1. Only minor side effects have been reported for men with short term use, such as nasal congestion and mild insomnia (reported by one person taking 2250 mg a day in the dose-ranging study). For women, DHEA may have testosterone-like effects, such as increased facial hair and menstrual changes. 2. DHEA may elevate IL-2 levels in people, and we know from clinical trials that IL-2 has been shown to increase viral load in PWAs with less than 200 CD4 cells. It is possible that DHEA may also activate CD4 cells leaving them more susceptible to infection with HIV. So despite its anti-HIV effects, it is remotely possible that over the long run, DHEA might speed up T cell decline. It's impossible to say right now since there is no data on long term use of DHEA. Because of this concern, the PWA Health Group requires a prescription to be sure that a doctor is watching your viral load and T cells counts.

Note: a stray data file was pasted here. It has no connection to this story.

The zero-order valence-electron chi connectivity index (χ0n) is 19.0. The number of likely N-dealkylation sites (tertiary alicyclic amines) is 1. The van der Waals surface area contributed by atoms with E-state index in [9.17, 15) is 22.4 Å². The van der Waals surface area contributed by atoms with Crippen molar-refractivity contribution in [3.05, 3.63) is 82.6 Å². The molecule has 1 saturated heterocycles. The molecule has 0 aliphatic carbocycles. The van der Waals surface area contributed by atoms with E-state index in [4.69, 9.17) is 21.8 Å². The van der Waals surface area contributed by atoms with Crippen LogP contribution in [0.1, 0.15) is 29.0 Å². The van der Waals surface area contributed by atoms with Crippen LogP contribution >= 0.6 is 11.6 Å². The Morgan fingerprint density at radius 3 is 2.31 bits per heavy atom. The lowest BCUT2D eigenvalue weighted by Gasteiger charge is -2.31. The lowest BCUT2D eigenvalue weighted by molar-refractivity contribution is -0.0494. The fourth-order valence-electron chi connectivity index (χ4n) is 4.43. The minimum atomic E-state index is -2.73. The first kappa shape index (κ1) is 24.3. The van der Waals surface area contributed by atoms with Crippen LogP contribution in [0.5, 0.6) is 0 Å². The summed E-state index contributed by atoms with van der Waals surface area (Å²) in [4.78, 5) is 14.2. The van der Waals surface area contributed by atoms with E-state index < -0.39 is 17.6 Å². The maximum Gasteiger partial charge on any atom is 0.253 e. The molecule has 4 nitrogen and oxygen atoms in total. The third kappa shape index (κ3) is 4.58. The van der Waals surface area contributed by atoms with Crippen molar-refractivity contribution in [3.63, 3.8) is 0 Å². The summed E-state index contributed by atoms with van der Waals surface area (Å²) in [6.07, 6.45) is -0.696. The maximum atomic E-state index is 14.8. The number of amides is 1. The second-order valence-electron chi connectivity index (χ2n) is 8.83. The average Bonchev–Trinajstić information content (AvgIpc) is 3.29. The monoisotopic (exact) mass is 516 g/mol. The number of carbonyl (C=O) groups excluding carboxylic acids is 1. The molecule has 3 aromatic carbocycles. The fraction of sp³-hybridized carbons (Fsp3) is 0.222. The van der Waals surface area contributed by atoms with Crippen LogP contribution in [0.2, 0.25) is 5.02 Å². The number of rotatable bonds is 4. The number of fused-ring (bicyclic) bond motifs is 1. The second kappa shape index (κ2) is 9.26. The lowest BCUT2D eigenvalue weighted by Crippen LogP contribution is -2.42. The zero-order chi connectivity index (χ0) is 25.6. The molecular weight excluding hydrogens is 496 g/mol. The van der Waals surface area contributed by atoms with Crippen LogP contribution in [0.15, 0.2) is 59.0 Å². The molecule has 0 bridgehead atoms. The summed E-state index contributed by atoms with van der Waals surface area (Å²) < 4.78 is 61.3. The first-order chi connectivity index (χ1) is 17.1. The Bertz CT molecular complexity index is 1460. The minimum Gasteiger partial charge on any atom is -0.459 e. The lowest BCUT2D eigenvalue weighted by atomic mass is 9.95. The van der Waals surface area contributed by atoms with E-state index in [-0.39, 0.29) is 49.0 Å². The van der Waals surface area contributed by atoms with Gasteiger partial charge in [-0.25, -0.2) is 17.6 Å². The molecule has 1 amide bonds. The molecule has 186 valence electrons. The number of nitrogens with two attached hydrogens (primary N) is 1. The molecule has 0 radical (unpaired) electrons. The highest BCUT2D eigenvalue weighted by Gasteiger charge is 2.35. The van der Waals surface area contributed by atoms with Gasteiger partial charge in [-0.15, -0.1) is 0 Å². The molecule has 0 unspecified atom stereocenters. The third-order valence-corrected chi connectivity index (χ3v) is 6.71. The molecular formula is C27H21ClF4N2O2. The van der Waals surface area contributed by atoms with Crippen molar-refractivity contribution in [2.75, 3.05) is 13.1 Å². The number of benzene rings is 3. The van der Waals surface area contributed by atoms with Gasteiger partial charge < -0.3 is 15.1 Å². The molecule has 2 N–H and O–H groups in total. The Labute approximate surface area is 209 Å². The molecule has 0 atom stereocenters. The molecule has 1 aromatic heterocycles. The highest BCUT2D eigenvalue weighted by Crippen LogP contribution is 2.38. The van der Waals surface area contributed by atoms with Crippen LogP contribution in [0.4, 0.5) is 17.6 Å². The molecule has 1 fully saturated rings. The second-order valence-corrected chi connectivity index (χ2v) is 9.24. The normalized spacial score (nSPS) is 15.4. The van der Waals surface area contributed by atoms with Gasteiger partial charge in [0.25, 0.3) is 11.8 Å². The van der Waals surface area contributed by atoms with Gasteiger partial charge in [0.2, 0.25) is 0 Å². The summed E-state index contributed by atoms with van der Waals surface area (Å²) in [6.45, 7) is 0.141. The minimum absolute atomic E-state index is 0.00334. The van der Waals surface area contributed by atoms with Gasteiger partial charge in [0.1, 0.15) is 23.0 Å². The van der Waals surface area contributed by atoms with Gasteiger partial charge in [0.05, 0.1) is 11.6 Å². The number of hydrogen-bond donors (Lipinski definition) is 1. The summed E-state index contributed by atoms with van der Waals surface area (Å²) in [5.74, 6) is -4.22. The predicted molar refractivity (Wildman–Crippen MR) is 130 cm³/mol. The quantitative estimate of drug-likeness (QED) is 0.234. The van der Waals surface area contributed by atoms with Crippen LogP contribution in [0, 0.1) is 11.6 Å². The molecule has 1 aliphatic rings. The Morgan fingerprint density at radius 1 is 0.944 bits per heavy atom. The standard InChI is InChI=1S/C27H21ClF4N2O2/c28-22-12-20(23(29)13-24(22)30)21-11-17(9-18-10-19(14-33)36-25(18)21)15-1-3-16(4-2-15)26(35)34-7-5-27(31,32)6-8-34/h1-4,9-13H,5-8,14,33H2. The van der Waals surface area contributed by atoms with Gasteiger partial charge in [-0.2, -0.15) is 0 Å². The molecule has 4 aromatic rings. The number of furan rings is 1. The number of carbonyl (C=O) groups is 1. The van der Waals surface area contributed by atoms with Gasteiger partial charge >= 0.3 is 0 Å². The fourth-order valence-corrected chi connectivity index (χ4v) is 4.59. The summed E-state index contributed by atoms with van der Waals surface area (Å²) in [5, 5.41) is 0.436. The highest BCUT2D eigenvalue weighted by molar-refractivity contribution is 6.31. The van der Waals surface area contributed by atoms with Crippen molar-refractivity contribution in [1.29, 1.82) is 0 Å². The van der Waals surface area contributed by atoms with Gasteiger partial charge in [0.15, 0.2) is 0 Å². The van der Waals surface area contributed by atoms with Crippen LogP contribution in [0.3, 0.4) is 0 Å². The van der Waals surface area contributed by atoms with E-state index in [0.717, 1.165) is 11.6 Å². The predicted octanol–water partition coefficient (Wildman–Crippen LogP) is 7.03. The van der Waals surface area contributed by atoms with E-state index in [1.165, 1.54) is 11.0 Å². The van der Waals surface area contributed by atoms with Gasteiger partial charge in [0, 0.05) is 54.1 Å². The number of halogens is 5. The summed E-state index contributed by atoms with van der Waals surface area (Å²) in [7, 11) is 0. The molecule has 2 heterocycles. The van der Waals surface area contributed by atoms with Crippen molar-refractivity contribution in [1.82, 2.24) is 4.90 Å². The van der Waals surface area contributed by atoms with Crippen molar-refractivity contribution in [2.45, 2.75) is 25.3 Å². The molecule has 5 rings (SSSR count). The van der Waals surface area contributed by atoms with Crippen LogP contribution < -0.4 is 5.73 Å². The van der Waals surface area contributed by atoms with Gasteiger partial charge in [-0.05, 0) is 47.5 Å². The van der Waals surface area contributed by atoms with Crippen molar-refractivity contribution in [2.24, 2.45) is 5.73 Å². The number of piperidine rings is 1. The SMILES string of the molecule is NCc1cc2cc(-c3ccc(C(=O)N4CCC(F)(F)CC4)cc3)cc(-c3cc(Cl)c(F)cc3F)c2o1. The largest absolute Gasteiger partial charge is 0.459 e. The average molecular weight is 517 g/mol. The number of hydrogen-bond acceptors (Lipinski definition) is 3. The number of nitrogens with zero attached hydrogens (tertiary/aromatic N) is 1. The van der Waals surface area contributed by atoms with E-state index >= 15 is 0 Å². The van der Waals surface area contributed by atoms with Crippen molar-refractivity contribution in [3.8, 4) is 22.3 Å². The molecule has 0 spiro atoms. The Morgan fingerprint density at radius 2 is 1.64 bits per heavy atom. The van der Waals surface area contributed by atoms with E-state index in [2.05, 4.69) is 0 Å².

We don't have a clue what the proper dose of DHEA is. DHEA sappears to be fairly easily absorbed, although much of it is rapidly excreted in the urine. It may be that the body can only absorb so much, and simply flushes the rest. For example, the San Francisco study reported no proportional increase in the amount of DHEA that was absorbed with the higher doses. Meanwhile, the study in the 40-70 year old people reported that a dose as low as 50 mg a day was adequate to restore DHEA levels to what to normal. Anecdotally, people have been taking between 750 mg/day and 1500 mg/day, but everyone could be taking way too much. If you can afford it, most labs can monitor your hormone levels, so it may make sense to see what your DHEA levels are first. Then choose a dose, take it for a few weeks, and get tested again to see whether your DHEA levels are back to normal.

What We Carry

Each batch of the DHEA we carry is pharmaceutical grade DHEA that we analyze in a high tech laboratory to check for potency and purity. Copies of the quality control reports are available for your inspection.

This article was provided by PWA Health Group. You can find this article online by typing this address into your Web browser: